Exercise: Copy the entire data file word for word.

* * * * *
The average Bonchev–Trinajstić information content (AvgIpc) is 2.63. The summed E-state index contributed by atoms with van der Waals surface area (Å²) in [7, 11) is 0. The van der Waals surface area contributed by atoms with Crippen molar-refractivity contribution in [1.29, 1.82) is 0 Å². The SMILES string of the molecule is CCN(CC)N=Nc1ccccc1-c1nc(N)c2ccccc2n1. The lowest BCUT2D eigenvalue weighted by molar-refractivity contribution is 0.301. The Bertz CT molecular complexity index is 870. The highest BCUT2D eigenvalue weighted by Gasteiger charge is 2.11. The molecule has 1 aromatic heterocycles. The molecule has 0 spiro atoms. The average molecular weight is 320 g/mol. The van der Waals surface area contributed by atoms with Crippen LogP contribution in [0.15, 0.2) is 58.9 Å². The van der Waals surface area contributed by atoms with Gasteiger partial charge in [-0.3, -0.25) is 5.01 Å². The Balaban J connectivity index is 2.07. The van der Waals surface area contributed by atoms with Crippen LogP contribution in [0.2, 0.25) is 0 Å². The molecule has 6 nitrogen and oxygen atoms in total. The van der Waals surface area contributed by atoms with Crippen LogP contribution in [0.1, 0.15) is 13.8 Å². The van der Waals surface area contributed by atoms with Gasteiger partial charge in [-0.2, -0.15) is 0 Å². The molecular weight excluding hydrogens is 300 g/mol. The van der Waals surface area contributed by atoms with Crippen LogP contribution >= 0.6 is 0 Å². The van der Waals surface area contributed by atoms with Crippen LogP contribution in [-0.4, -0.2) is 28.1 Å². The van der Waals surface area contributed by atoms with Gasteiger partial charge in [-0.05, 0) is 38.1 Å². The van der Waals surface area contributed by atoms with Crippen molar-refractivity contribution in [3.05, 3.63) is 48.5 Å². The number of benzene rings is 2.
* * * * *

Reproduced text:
The average Bonchev–Trinajstić information content (AvgIpc) is 2.63. The summed E-state index contributed by atoms with van der Waals surface area (Å²) in [7, 11) is 0. The van der Waals surface area contributed by atoms with Crippen molar-refractivity contribution in [1.29, 1.82) is 0 Å². The SMILES string of the molecule is CCN(CC)N=Nc1ccccc1-c1nc(N)c2ccccc2n1. The lowest BCUT2D eigenvalue weighted by molar-refractivity contribution is 0.301. The Bertz CT molecular complexity index is 870. The highest BCUT2D eigenvalue weighted by Gasteiger charge is 2.11. The molecule has 1 aromatic heterocycles. The molecule has 0 spiro atoms. The average molecular weight is 320 g/mol. The van der Waals surface area contributed by atoms with Crippen LogP contribution in [0.15, 0.2) is 58.9 Å². The van der Waals surface area contributed by atoms with Gasteiger partial charge in [-0.3, -0.25) is 5.01 Å². The Balaban J connectivity index is 2.07. The van der Waals surface area contributed by atoms with Crippen LogP contribution in [0.2, 0.25) is 0 Å². The molecule has 6 nitrogen and oxygen atoms in total. The van der Waals surface area contributed by atoms with Crippen LogP contribution in [0.1, 0.15) is 13.8 Å². The van der Waals surface area contributed by atoms with Gasteiger partial charge in [-0.2, -0.15) is 0 Å². The molecular weight excluding hydrogens is 300 g/mol. The van der Waals surface area contributed by atoms with Crippen LogP contribution >= 0.6 is 0 Å². The van der Waals surface area contributed by atoms with Crippen LogP contribution in [-0.4, -0.2) is 28.1 Å². The van der Waals surface area contributed by atoms with Gasteiger partial charge in [-0.05, 0) is 38.1 Å². The van der Waals surface area contributed by atoms with Crippen molar-refractivity contribution in [3.05, 3.63) is 48.5 Å². The number of benzene rings is 2.